LONDON (Reuters) - The love affair between the global super-rich and London property is souring as UK politicians tap into a mood of public resentment of the wealthy, with tax increases and rhetoric playing up their own humble origins.
Prices of homes costing more than 10 million pounds have risen 56 percent since 2007 as overseas investors park money in the relative safety of London bricks and mortar, with foreign buyers accounting for about a two thirds of deals, a report by property consultant Knight Frank shows.
Prices in top neighbourhoods, such as Mayfair and Kensington, will be flat next year after a slowdown that began in March with a coalition government budget that included a proposed "mansion tax", Knight Frank said on Friday.
Alex Michelin, founding partner of luxury developer Finchatton, said: "A 3.5 million pound house in Chelsea was put on sale in March, but interest cooled rapidly after the budget. It was like the buyers disappeared into quicksand."
Last month's sale of a property called Gordon House to developers the Candy Brothers was a key test of appetite because of the high asking price of 75 million pounds. It was bought for closer to 65 million, three sources told Reuters.
Personal wealth is a divisive issue in British politics, with Conservative Prime Minister David Cameron frequently under attack for his privileged upbringing, while many in the country suffer under austerity measures. Cameron is the latest in a long line of British prime ministers to have attended Eton, one of the UK's top fee-paying schools.
Ed Miliband, leader of the opposition Labour Party, featured in a political broadcast on Tuesday that emphasised his state-school background, despite subsequent reports that his Primrose Hill home is worth 1.6 million pounds.
Last year's opening of the luxury One Hyde Park development near Harrods department store, with accompanying tales of stamp duty avoidance and opulent second homes sitting empty, helped to spark the government scrutiny, two sources told Reuters.
The March budget introduced a 15 percent rate of stamp duty for purchases of more than 2 million pounds through a company - a method commonly used by wealthy buyers to avoid paying stamp duty and remain anonymous.
It also launched a consultation process on plans to levy an annual charge on properties worth more than 2 million pounds and extend capital gains tax to include overseas individuals who buy property through companies. The government hopes to impose the charge from April next year.
The consultation period ends on Tuesday, but uncertainty has put a brake on the market, particularly for homes costing between 2 million pounds and 5 million pounds. Buyers of properties in this range tend to be less able to pay the extra taxes, Knight Frank said.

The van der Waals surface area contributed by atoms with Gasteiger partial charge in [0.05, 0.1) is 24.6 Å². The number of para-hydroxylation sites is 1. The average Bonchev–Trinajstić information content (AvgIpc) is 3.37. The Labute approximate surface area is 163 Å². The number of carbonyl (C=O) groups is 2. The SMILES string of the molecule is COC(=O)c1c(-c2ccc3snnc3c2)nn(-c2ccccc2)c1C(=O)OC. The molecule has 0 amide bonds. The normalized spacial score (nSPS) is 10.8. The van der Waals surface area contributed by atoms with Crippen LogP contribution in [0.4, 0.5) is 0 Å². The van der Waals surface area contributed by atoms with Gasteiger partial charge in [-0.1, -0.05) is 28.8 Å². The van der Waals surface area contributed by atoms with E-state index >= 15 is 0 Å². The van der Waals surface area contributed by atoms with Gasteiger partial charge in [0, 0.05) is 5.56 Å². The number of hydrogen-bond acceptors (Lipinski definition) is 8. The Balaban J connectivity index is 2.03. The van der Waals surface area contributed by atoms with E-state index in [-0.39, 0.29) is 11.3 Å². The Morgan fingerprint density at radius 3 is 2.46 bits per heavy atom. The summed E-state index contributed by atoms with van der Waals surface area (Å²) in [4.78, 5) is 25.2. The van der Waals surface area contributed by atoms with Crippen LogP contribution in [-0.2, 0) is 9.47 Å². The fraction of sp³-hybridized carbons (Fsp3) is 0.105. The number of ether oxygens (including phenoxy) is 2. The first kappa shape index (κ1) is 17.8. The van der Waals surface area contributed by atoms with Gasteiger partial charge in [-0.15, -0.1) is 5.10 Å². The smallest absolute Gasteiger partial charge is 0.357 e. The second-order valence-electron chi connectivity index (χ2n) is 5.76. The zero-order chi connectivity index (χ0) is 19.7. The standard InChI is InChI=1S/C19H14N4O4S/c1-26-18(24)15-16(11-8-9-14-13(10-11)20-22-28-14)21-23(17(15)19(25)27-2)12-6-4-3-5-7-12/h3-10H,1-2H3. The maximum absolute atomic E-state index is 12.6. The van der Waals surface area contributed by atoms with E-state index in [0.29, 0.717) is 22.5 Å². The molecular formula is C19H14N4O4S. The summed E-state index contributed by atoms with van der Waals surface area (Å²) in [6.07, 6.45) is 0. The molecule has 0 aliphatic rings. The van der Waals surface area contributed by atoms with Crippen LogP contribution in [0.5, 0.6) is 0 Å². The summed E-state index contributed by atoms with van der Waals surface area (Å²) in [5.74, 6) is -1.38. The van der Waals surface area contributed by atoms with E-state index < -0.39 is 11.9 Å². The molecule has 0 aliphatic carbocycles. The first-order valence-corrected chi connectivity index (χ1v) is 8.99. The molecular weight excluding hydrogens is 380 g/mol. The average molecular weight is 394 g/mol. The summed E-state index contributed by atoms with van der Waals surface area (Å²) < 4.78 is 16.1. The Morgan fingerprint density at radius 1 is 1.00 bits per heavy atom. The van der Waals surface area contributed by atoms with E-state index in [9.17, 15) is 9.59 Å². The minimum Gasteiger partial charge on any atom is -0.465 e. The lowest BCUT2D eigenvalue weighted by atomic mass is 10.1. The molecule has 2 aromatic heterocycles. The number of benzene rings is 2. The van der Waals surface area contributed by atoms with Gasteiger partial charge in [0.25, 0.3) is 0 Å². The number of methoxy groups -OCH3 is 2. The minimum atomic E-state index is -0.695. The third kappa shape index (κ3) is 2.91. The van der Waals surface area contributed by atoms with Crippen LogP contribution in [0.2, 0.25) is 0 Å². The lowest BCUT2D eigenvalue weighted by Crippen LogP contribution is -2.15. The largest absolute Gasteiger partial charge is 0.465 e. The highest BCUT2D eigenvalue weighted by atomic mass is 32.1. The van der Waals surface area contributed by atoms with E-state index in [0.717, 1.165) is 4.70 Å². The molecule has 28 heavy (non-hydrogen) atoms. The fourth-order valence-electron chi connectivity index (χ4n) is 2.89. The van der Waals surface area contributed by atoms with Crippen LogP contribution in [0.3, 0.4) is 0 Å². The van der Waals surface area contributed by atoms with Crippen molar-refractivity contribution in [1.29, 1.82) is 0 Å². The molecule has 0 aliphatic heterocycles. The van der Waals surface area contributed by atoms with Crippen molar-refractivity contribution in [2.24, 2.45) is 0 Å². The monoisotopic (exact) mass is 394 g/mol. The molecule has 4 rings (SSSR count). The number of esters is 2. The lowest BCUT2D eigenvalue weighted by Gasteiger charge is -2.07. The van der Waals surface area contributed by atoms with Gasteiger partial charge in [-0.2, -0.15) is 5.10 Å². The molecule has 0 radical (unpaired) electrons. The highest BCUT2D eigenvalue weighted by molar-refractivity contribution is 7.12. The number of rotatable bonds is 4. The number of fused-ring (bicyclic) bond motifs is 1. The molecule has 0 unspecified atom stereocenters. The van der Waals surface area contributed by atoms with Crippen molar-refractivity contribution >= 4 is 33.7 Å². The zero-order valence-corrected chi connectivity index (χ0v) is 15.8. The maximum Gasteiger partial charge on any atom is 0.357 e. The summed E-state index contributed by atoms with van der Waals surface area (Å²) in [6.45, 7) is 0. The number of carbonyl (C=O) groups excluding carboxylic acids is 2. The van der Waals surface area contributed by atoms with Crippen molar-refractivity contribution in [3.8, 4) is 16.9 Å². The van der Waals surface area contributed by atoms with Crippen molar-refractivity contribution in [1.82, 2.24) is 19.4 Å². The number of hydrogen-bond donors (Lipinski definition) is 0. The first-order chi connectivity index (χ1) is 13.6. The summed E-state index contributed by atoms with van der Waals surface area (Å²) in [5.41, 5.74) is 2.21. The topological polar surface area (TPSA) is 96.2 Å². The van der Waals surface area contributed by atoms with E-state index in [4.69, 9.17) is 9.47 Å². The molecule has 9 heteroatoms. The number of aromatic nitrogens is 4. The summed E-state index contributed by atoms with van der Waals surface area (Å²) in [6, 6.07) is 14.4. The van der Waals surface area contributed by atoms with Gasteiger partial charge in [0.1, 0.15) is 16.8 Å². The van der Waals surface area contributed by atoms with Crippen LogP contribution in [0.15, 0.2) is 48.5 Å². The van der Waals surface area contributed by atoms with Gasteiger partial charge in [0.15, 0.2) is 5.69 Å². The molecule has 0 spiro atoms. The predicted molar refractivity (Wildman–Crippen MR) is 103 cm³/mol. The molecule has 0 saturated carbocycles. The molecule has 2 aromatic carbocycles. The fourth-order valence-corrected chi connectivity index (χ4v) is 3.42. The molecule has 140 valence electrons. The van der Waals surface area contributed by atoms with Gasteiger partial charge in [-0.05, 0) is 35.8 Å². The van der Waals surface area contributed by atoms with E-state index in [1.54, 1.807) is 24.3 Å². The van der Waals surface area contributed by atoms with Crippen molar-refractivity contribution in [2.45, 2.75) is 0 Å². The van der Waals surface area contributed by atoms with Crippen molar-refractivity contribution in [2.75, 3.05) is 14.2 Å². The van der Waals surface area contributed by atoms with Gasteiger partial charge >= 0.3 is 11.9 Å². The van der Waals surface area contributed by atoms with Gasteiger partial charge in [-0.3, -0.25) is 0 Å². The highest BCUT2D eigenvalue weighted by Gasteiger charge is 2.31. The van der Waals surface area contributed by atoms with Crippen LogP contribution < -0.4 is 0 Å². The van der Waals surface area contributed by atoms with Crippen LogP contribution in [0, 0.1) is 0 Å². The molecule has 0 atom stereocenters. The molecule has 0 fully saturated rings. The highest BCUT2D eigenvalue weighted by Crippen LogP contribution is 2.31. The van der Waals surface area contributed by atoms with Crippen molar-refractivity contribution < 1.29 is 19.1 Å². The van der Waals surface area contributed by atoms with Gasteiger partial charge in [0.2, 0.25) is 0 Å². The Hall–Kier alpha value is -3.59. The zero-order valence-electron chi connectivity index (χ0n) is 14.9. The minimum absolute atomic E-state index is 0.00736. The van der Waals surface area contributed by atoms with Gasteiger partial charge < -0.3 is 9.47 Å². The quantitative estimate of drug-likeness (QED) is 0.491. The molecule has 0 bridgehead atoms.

Opponents of the tax increases say that the influx of the super-rich, many of whom come from Russia, Eastern Europe and the Middle East, benefits the economy because they spend money in local businesses.
"For Nick Clegg (Lib Dem leader and deputy prime minister) to stamp on successful people buying property in London is a short-sighted mistake," said Michelin, who will expand into New York and the south of France because of the uncertainty.
Many buyers are sitting on the fence until the picture clears, said Damian Bloom, a London-based partner at law firm Berwin Leighton Paisner, who specialises in the tax affairs of the super wealthy.
"George Osborne (the Chancellor of the Exchequer) would have to make an awful lot of speeches about how wonderful London is to counteract the fact that when clients pick up the phone to say ‘I want to buy a house', the first thing they do is hit a whole load of problems," Bloom said.
A slowdown in the market, however, would be welcomed by those who argue that the chasm in living standards is morally repugnant and exacerbates a housing shortage in London.
The Smith Institute, a left-leaning think tank, found in July that "many areas of inner London have become prohibitively expensive for local residents and too many luxury flats remain empty and treated as lucrative investments".
Much of London's continuing appeal lies in the fact that wealthy foreigners are not taxed on their overseas wealth if they are not domiciled in the UK, though recent policies impose a levy of up to 50,000 pounds on longer-term residents.
Buyers are also still attracted to London because it is outside the euro zone and alternatives such as France have become even more unwelcoming to the rich after the election of left-wing Prime Minister Francois Hollande.
The London slowdown could be temporary as buyers wait for the outcome of the consultation and seek loopholes in the new laws, said Sophie Dworetzsky, a partner at law firm Withers.
"What might be happening is everyone's taking a bit of a break while they figure out what they can do in terms of (ownership) structures. It might just be a lull before it kicks off again."
Editing by David Goodman